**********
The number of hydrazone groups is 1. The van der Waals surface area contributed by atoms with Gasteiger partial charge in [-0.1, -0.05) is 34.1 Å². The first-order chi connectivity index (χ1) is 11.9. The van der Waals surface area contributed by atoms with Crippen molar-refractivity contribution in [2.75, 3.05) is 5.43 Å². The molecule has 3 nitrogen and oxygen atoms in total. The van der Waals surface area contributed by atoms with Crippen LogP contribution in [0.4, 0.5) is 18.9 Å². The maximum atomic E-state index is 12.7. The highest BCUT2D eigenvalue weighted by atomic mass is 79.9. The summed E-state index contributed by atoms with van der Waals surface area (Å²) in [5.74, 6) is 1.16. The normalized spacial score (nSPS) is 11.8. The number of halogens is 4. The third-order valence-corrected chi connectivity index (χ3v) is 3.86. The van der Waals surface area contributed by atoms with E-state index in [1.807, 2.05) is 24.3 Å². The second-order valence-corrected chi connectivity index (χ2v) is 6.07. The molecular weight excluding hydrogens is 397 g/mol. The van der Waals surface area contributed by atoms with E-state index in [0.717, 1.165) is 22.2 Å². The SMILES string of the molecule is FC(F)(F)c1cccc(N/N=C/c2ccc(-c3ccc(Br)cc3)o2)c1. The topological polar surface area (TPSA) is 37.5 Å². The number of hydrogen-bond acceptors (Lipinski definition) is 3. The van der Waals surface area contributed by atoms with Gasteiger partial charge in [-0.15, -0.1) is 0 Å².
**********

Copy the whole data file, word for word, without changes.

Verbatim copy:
The number of hydrazone groups is 1. The van der Waals surface area contributed by atoms with Gasteiger partial charge in [-0.1, -0.05) is 34.1 Å². The first-order chi connectivity index (χ1) is 11.9. The van der Waals surface area contributed by atoms with Crippen molar-refractivity contribution in [2.75, 3.05) is 5.43 Å². The molecule has 3 nitrogen and oxygen atoms in total. The van der Waals surface area contributed by atoms with Crippen LogP contribution in [0.4, 0.5) is 18.9 Å². The maximum atomic E-state index is 12.7. The highest BCUT2D eigenvalue weighted by atomic mass is 79.9. The summed E-state index contributed by atoms with van der Waals surface area (Å²) in [5.74, 6) is 1.16. The normalized spacial score (nSPS) is 11.8. The number of halogens is 4. The third-order valence-corrected chi connectivity index (χ3v) is 3.86. The van der Waals surface area contributed by atoms with E-state index in [1.807, 2.05) is 24.3 Å². The second-order valence-corrected chi connectivity index (χ2v) is 6.07. The molecular weight excluding hydrogens is 397 g/mol. The van der Waals surface area contributed by atoms with E-state index in [0.717, 1.165) is 22.2 Å². The SMILES string of the molecule is FC(F)(F)c1cccc(N/N=C/c2ccc(-c3ccc(Br)cc3)o2)c1. The topological polar surface area (TPSA) is 37.5 Å². The number of hydrogen-bond acceptors (Lipinski definition) is 3. The van der Waals surface area contributed by atoms with Gasteiger partial charge in [-0.15, -0.1) is 0 Å².